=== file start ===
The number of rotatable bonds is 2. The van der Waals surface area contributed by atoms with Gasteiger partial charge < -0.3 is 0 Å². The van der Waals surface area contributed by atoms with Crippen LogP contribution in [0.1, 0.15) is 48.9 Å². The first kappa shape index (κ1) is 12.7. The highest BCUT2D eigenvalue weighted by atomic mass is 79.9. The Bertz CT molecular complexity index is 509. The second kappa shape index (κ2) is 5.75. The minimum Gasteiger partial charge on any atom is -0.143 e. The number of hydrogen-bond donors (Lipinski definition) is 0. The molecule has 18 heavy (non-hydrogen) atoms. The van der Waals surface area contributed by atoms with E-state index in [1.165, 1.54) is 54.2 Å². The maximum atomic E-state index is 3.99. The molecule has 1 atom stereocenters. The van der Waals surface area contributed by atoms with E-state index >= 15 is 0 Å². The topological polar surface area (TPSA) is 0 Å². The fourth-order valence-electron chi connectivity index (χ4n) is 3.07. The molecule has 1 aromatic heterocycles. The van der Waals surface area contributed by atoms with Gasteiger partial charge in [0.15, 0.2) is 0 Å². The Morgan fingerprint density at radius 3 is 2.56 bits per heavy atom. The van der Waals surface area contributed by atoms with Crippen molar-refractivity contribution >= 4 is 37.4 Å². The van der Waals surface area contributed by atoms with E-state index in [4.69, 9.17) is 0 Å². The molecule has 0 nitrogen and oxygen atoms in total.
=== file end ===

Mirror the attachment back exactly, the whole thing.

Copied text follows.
The number of rotatable bonds is 2. The van der Waals surface area contributed by atoms with Gasteiger partial charge < -0.3 is 0 Å². The van der Waals surface area contributed by atoms with Crippen LogP contribution in [0.1, 0.15) is 48.9 Å². The first kappa shape index (κ1) is 12.7. The highest BCUT2D eigenvalue weighted by atomic mass is 79.9. The Bertz CT molecular complexity index is 509. The second kappa shape index (κ2) is 5.75. The minimum Gasteiger partial charge on any atom is -0.143 e. The number of hydrogen-bond donors (Lipinski definition) is 0. The molecule has 18 heavy (non-hydrogen) atoms. The van der Waals surface area contributed by atoms with E-state index in [1.165, 1.54) is 54.2 Å². The maximum atomic E-state index is 3.99. The molecule has 1 atom stereocenters. The van der Waals surface area contributed by atoms with E-state index >= 15 is 0 Å². The topological polar surface area (TPSA) is 0 Å². The fourth-order valence-electron chi connectivity index (χ4n) is 3.07. The molecule has 1 aromatic heterocycles. The van der Waals surface area contributed by atoms with Gasteiger partial charge in [0.15, 0.2) is 0 Å². The Morgan fingerprint density at radius 3 is 2.56 bits per heavy atom. The van der Waals surface area contributed by atoms with Crippen molar-refractivity contribution >= 4 is 37.4 Å². The van der Waals surface area contributed by atoms with E-state index in [4.69, 9.17) is 0 Å². The molecule has 0 nitrogen and oxygen atoms in total.